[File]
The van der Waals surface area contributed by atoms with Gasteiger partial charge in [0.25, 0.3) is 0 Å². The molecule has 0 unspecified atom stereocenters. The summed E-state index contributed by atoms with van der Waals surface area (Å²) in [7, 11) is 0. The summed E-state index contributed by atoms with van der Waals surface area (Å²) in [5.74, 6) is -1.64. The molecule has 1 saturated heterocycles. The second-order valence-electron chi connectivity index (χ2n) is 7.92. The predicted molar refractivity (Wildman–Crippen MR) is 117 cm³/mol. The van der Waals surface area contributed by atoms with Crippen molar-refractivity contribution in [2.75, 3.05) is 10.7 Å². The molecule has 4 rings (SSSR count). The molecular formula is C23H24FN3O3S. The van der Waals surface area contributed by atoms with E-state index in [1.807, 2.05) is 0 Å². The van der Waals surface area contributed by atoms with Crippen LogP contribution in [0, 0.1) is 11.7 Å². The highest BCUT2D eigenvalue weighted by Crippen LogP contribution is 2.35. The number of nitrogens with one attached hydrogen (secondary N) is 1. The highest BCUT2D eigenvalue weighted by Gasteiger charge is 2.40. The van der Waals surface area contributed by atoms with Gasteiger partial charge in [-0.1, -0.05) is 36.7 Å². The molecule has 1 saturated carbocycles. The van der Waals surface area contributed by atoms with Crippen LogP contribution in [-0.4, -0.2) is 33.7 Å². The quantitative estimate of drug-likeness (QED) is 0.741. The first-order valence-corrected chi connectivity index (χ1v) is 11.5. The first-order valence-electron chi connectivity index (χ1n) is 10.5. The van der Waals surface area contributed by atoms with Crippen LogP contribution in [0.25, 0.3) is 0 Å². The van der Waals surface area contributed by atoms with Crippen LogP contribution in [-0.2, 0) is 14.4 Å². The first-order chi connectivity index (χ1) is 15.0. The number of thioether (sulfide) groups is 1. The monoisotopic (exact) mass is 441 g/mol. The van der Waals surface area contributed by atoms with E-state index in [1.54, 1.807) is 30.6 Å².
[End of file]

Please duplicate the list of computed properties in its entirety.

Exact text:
The van der Waals surface area contributed by atoms with Gasteiger partial charge in [0.25, 0.3) is 0 Å². The molecule has 0 unspecified atom stereocenters. The summed E-state index contributed by atoms with van der Waals surface area (Å²) in [7, 11) is 0. The summed E-state index contributed by atoms with van der Waals surface area (Å²) in [5.74, 6) is -1.64. The molecule has 1 saturated heterocycles. The second-order valence-electron chi connectivity index (χ2n) is 7.92. The predicted molar refractivity (Wildman–Crippen MR) is 117 cm³/mol. The van der Waals surface area contributed by atoms with Crippen molar-refractivity contribution in [2.75, 3.05) is 10.7 Å². The molecule has 4 rings (SSSR count). The molecular formula is C23H24FN3O3S. The van der Waals surface area contributed by atoms with E-state index in [1.807, 2.05) is 0 Å². The van der Waals surface area contributed by atoms with Crippen LogP contribution in [0, 0.1) is 11.7 Å². The highest BCUT2D eigenvalue weighted by Crippen LogP contribution is 2.35. The number of nitrogens with one attached hydrogen (secondary N) is 1. The highest BCUT2D eigenvalue weighted by Gasteiger charge is 2.40. The van der Waals surface area contributed by atoms with Gasteiger partial charge in [-0.1, -0.05) is 36.7 Å². The molecule has 1 saturated carbocycles. The van der Waals surface area contributed by atoms with Crippen LogP contribution in [-0.4, -0.2) is 33.7 Å². The quantitative estimate of drug-likeness (QED) is 0.741. The first-order valence-corrected chi connectivity index (χ1v) is 11.5. The first-order valence-electron chi connectivity index (χ1n) is 10.5. The van der Waals surface area contributed by atoms with Crippen LogP contribution in [0.25, 0.3) is 0 Å². The van der Waals surface area contributed by atoms with Crippen LogP contribution in [-0.2, 0) is 14.4 Å². The first-order chi connectivity index (χ1) is 15.0. The number of thioether (sulfide) groups is 1. The monoisotopic (exact) mass is 441 g/mol. The van der Waals surface area contributed by atoms with E-state index in [1.54, 1.807) is 30.6 Å².